It starts with my background when it comes to consuming media related to the portrayal of Covert Ops, particularly television. I prefer serialized television shows with plenty of intrigue with strong mythological arcs. Episodic television doesn't really do much for me.
- Burn Notice: I was a big Burn Notice fan when the series first began (and quickly lost interest after a few seasons as I found the intrigue surrounding the entire premise of the series lacking)
- 24: I caught the middle of 24, which was always about high-octane action at almost every possible moment. The pacing was arguably the best aspect of the show.
- The Unit: One of the few television shows out there trying to show how such operations might be carried out by a purely military group.
- Covert Affairs: Big focus on HUMINT and the use of Assets
- Person of Interest: Possibly the best show for intrigue that I've seen in a very long time. The mythology of that show is large and treacherous (and completely awesome).
- Alias: Without Alias I probably wouldn't be so set on deceiving my players like a manipulative bastard. That said, the science fiction/prophetic elements sucked.
- Chuck: My guilty pleasure show.
- It's hard to understate just how much Sean Punch's The Company campaign has helped push me to run my own Covert Operations game. His templates and specialties have been invaluable character creation aids.
My players are playing secret agents working for an elite organization of bad guys. The players don't know that their organization is evil.
What work do these organizations have their agents do? What methods do they use? What goals do they hope to accomplish? How do they pay the bills? What kind of people pay them to do things? What kind of people end up working for such an organization?
Setting up Agency 17 is still a work in progress, a luxury that I have that many authors don't. I can create as I go, just as long as I pay attention to continuity very carefully. In fact, planning and on the fly improvisation go hand in hand running a game like this.
More often than not, some of my best executed twists have been the thought that came to mind when I had nothing planned and needed something awesome to happen.
Planning sessions and plots involves looking at things on various levels. A building floor plan exists on a separate level from how the man living in said building reacts to violence, creepy dudes in cars peering at him through his windows or blackmail. I spend a lot of time deep in the GURPS sourcebooks, reading Wikipedia, checking google maps, researching specific topics and attempting to learn about the stuff that's relevant to what I want to run.
A17 is a largely mission based game. My players will generally have an objective, a goal. Above all else, there is one thing that must be completed or done, even if all else fails. Thankfully most entertainment media revolving around this genre makes it painfully clear that without good reason, ignoring such objectives and duffing off is a bad idea. It helps players buy into the rigid aspects of this campaign. While they have great freedom with how they wish to accomplish missions, finishing missions is still the driving motivation for the campaign.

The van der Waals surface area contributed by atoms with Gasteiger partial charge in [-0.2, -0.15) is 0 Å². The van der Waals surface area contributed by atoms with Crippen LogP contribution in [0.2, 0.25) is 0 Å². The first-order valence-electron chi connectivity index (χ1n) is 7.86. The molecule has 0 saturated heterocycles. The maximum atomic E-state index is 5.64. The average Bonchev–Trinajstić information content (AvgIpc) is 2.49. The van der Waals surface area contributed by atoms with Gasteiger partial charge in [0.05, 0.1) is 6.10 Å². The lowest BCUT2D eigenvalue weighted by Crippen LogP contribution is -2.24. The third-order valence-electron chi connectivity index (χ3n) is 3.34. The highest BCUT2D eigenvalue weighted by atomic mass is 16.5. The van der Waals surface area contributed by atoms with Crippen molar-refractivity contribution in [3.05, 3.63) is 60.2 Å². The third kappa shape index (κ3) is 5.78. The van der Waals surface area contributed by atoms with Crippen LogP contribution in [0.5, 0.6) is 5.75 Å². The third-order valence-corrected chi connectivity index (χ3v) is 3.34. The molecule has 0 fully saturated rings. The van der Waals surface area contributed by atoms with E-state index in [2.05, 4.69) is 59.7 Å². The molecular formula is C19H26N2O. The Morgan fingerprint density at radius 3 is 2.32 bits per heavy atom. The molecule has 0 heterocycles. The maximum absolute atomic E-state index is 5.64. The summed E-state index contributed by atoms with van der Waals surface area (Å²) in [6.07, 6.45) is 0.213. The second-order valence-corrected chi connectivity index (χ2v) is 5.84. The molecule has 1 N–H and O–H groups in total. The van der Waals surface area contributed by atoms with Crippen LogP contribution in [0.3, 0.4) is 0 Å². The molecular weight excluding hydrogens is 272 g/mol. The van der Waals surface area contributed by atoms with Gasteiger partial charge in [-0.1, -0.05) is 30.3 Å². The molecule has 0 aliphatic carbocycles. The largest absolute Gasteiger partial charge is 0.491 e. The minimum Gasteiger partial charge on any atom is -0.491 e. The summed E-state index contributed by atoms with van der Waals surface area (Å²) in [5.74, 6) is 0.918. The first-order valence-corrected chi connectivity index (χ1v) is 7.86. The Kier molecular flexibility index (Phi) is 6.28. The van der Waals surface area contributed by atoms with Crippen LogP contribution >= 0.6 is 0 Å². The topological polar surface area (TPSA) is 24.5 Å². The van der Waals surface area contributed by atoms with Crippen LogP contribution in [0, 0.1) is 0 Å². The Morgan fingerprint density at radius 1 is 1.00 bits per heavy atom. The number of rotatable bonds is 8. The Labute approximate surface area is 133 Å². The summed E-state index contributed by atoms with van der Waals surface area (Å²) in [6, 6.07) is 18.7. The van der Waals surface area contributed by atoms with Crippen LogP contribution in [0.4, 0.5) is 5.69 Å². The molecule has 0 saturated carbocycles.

Motivation established by the campaign setting and genre, it turns to the specific goal or objective set by their employers. This will almost always entail deceiving the players- Agency 17 isn't very likely to tell them exactly what it is that is going on, or what the Agency really wants to accomplish.
Being set in the real world, finding a location to set missions is easy- pull up Wikipedia and Google Maps, and get to work. Artistic license is very helpful here, especially when players point out inconvenient real world facts that you got wrong, like that time that Virgil's player let me know that where I staged the Los Zetas convoy's starting location was actually Sinaloa Cartel territory.
Having these real-world resources allows for a little less crappy geography, something that always causes me issues when working with homebrew settings.
There are other advantages to a modern setting- no magic, no aliens, no time travel. Quibbles of whether technology exists or actually work that way are mostly trivial, and are always subject to GM fiat for the good of the game and plot.
The overall narrative is important. It's initially one of betrayal, then the hunt for revenge. And that hunt for revenge will likely span until the end of the campaign. During this time, hopefully a history of game events can be built on as a base for future ideas and plots.
The complexity in this campaign is built into hiding information from my players, and in making sure that this works to enhance the sense of betrayal upon the final reveal. Planning for it takes a lot of thought, reading, and dutifully recording good ideas so that they aren't forgotten later. It also helps that I have a close friend to bounce ideas off of.
Coming up with plots is a deep topic that covers a range of various elements, elements that I've only really been able to briefly touch upon here. I might go more in-depth with some future facets of plotting and planning, as I encounter them attempting to run this game.